I don’t often get the opportunity to indulge my fascination with all things military, but yesterday I managed to make it over to the Military And Flying Machines Show at Damyns Hall Aerodrome just outside Upminster.
Arranged by the Essex contingent of the Military Vehicles Trust, the Military and Flying Machines Show at Damyns Hall was an opportunity for the owners of classic military vehicles to show off their prized possesions. In addition to the dizzying array of jeeps, half-tracks, tanks and trucks the assembled crowd were also treated to several flying circuits from a Lancaster bomber and re-enactments of several World War II skirmishes. Alternate groups of re-enactors took turns to battle it out – the US Army vs Germany, the British Army vs Germany and then a Vietnam War scenario, all accompanied by loud explosions and the crackle of gunfire as carefully packed charges threw fountains of dirt into the air. The Goodyear blimp also put in an appearance – obviously taking some time off from its duties hovering over the Olympic Park and giving us the dramatic shots of the Olympic Stadium from high above.
Re-enactors clearly take their roles very seriously – I was surprised to see camps around the aerodrome kitted out with authentic materiel and vehicles where the various groups had bedded in. Some of their enclosures even had foxholes and trenches dug into them. I smiled when I saw the US and British Army encampments – most of the ‘Americans’ seemed to enjoy smoking furiously, and the British looked to have a constant brew-up on the go. I have to admit that I found the German command posts dotted around the airfield a bit disconcerting however – I’m not sure how comfortable I would be sipping my mug of tea while a swastika fluttered overhead. I know that military re-enactors strive for authenticity but to my mind displaying that particular insignia goes a bit too far, and while I’d welcome the opportunity to sling a US Army-issue M1 Garand around my neck or pull on a pair of puttees and play at being a British soldier, I’m pretty sure that I’d baulk at buttoning up a fallschirmjäger’s uniform under any circumstances. I’m sure that the members of Das Heer, who participated in the weekend’s activities, are all lovely people but a lifetime of tales from old soldiers and a lot of time spent with contemporary Germans makes me bristle at the thought of representing that particular military outfit, no matter that they were regular army. The oddest of yesterday’s displays was a mock-up of a U-Boat’s conning tower made by members of the U-Boat Society, in fact one sailor was even dangling on a wooden gantry touching up the grey paintwork as his colleagues looked on – very bizzare, particularly when you find something like that in a farmer’s field…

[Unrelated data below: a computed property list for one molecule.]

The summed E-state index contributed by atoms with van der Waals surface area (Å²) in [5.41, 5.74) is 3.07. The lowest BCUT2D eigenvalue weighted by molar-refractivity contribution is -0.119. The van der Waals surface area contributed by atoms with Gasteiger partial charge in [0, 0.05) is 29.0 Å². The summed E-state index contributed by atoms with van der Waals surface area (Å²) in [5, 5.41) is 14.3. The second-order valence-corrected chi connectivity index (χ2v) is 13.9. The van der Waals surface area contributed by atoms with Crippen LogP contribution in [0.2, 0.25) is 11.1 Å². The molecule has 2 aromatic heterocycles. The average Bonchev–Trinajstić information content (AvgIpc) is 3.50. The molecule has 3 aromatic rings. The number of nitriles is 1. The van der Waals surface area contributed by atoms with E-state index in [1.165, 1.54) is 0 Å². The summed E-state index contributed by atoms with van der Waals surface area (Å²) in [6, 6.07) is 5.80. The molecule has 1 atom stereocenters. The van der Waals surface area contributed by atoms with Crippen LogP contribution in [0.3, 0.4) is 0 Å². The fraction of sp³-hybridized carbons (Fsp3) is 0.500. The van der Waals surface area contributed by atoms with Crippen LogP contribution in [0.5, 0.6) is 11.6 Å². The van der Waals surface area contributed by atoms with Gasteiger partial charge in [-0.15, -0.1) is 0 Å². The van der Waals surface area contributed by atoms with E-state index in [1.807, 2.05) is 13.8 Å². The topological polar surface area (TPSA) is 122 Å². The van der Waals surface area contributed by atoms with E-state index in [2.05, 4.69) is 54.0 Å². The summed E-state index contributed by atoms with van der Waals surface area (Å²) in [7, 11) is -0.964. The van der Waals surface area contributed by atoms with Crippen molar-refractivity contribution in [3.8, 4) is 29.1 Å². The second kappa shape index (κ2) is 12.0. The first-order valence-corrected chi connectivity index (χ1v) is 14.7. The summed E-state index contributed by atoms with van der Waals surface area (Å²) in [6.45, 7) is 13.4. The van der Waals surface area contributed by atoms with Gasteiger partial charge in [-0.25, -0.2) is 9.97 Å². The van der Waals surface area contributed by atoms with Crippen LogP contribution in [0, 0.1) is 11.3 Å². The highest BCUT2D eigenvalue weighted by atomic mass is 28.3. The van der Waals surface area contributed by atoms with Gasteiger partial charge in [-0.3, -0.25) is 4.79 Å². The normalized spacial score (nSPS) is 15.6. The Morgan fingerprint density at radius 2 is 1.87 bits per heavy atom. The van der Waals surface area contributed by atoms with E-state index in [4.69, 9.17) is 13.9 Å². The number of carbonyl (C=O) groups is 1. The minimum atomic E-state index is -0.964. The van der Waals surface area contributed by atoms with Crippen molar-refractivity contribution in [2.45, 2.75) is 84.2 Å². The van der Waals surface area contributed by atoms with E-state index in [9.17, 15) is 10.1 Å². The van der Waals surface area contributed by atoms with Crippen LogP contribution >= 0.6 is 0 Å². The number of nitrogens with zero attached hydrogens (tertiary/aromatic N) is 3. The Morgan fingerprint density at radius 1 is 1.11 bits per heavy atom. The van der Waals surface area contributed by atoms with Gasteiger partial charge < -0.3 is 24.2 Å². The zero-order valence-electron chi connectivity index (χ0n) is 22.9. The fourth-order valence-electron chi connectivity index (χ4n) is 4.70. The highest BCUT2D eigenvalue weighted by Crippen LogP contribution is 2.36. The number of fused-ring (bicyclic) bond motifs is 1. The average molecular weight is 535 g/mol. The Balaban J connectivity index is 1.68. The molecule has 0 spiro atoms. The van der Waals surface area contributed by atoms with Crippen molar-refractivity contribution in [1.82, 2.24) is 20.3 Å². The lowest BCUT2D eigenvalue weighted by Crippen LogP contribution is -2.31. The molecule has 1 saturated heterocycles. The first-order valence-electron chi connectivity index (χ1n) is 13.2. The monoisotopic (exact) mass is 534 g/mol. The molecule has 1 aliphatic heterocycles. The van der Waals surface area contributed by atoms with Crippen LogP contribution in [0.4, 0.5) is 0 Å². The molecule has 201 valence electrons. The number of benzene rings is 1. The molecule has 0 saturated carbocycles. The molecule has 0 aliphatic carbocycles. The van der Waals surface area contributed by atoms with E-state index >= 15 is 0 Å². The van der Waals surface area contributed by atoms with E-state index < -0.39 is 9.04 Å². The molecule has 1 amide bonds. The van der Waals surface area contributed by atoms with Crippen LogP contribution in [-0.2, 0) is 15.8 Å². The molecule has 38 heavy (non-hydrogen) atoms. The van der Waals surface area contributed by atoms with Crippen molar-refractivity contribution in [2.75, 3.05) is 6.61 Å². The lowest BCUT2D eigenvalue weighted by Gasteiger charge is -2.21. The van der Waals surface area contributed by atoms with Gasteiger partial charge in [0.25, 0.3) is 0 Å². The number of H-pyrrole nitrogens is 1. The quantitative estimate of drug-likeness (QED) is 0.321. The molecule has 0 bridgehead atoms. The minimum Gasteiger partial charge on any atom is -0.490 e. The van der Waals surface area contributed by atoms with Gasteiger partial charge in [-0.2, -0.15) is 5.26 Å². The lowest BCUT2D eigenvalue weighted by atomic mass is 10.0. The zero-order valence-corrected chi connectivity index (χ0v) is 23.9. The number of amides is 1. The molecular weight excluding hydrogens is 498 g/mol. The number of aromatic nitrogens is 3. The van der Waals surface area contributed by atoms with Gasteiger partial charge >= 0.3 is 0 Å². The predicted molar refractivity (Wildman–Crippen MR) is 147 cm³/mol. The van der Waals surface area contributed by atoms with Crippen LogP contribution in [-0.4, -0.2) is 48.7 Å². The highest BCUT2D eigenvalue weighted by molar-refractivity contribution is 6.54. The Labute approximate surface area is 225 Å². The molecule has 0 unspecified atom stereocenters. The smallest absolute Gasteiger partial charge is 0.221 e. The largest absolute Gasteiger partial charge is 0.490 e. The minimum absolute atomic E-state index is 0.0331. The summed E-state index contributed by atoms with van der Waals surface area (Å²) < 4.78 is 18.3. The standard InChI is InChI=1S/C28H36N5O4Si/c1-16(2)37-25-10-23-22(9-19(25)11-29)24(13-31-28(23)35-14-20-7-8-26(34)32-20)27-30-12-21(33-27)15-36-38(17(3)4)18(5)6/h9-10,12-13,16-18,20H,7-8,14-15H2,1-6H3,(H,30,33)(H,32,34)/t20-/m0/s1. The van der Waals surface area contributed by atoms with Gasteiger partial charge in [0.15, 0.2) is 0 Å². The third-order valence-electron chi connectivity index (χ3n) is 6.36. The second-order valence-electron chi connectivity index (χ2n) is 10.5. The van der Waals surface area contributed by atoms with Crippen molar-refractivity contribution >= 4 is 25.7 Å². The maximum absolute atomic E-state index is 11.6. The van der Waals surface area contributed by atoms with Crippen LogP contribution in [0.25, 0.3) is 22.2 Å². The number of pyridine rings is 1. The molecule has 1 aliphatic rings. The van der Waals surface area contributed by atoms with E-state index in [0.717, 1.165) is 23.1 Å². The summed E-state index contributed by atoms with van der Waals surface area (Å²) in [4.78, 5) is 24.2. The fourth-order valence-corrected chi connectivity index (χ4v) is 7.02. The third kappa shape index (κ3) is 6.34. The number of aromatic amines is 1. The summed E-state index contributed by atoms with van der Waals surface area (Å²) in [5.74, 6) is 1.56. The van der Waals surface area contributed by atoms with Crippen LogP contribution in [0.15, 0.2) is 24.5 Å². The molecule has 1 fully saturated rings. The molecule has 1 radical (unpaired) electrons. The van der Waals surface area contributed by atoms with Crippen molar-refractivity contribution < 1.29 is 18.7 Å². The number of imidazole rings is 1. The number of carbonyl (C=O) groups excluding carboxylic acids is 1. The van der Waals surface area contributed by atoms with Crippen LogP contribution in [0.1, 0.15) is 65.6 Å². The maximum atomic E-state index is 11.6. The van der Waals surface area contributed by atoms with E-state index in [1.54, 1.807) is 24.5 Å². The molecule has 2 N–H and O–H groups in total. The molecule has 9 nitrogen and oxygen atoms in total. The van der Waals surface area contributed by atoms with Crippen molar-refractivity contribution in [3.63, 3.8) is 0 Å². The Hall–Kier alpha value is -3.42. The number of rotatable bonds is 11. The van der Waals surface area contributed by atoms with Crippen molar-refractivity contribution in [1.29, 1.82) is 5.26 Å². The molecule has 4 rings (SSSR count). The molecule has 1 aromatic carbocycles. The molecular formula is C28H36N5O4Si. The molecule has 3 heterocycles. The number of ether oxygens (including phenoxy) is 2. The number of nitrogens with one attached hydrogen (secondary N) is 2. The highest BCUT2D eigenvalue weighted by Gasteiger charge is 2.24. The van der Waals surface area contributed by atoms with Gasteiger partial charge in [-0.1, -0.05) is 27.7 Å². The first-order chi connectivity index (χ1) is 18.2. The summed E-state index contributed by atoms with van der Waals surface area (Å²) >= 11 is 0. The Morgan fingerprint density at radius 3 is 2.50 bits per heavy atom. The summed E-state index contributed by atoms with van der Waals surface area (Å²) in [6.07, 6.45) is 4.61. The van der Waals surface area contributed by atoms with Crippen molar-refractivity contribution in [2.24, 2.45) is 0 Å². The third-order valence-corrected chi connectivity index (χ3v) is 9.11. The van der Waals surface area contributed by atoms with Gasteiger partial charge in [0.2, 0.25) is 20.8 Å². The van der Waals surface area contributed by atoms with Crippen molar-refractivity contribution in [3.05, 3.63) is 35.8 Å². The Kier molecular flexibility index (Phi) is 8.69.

Here are some of my best (and, in a sense, worst) shots from yesterday’s Military and Flying Machines Show – you can explore the entire catalogue of images online at Google+
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